The holiday season can be a great time for festivities with friends and family but can also bring stress and anxiety to some. There are many reasons for this increase in holiday stress including additional financial burden, overwhelmed schedules with holiday events, social anxiety, and unmet expectations.
Self-care should be a part of our everyday routine but is even more essential during a stressful time of the year like the holiday season! Keep reading to find out how to continue to manage your mental health during the holiday season!
Finding Ways to Manage Your Holiday Stress
Setting boundaries, reminding yourself why you are celebrating the season, and taking some time to yourself are all great ways to beat the holiday stress. Incorporate these strategies into your routine:
- Stick to your budget: If you are feeling pressure to spend a lot of money on the holidays remind yourself the true meaning of the season. Also create a budget and stick to it to ensure you are not going to feel additional pressure or distress due to debt later.
- Get rid of the negative: Clean out your email inbox and social media by unsubscribing or unfollowing individuals or corporations who do not serve you. Remember, this is a source of marketing for these companies, and they use psychology to get you to engage in their product. If it does not serve you, don’t allow it to infiltrate your daily feed!
- Empower yourself: Empower yourself to be you. Create and list your boundaries before engaging with others who may try to cross them. Also be mindful of other’s boundaries and make sure you are not crossing them. Be mindful of your feelings and acknowledge them in a decompression session if you are having to participate in a specific stressful event.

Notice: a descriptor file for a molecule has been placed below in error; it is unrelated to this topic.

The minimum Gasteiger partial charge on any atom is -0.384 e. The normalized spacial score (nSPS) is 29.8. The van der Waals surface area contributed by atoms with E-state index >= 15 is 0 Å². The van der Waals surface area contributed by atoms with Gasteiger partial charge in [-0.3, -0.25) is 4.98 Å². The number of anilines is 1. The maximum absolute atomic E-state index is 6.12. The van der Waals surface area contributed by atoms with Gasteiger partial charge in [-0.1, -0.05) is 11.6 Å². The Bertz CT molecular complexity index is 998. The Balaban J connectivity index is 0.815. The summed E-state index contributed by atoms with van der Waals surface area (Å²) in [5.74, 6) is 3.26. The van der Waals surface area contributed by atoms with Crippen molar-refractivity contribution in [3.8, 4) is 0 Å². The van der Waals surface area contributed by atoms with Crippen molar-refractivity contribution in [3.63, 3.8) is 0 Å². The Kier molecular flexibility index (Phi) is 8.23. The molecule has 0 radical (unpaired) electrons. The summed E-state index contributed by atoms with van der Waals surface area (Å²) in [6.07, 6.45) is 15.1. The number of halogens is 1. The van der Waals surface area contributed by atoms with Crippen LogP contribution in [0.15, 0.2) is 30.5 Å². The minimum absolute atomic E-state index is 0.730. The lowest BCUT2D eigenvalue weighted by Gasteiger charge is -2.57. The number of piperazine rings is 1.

- Look for the positives: Find positivity in the season. There is a lot of beauty happening around during the holidays – beautiful trees and decorations, the spirit of giving is tenfold in the air, and kids are full of wonder and magic. Write down five positive things daily to keep your mental health in check.
- Be prepared: If you are already anxious about the questions you are going to be asked by your distant family members, be prepared with prepped responses. Practicing how we speak to others is a great way to mentally prepare for an event and take control of the situation.
- Don’t rely on alcohol: Anxiety can often make us look for a way out of a situation, but alcohol should never be used as a coping mechanism. If you are using alcohol to get through an event, try switching out that cocktail for a mocktail!
- Reach out: Be mindful of your feelings, take time to yourself, have boundaries, but also talk to your friends and/or family about how your mental health may be feeling! You would be surprised at how many people feel similar to you once you are transparent. In addition, having an ally and/or a confidant who can empathize with you is a great way to boost your own mental health. Finally, do not be afraid to reach out for professional help if you are having abnormal thoughts or feelings.
- Self-care: Take time to take care of yourself no matter how busy your schedule is. Examples of quick self-care can include meditation, take a bath, read, do a face mask, or enjoy some hot tea. USC has a Mindfulness for Healthy Living Resource Guide which can be found here: https://msw.usc.edu/mindful-living-resources/
The holiday season can feel overwhelming sometimes, but mental health should still be a priority. How do you ensure you are managing your holiday stress?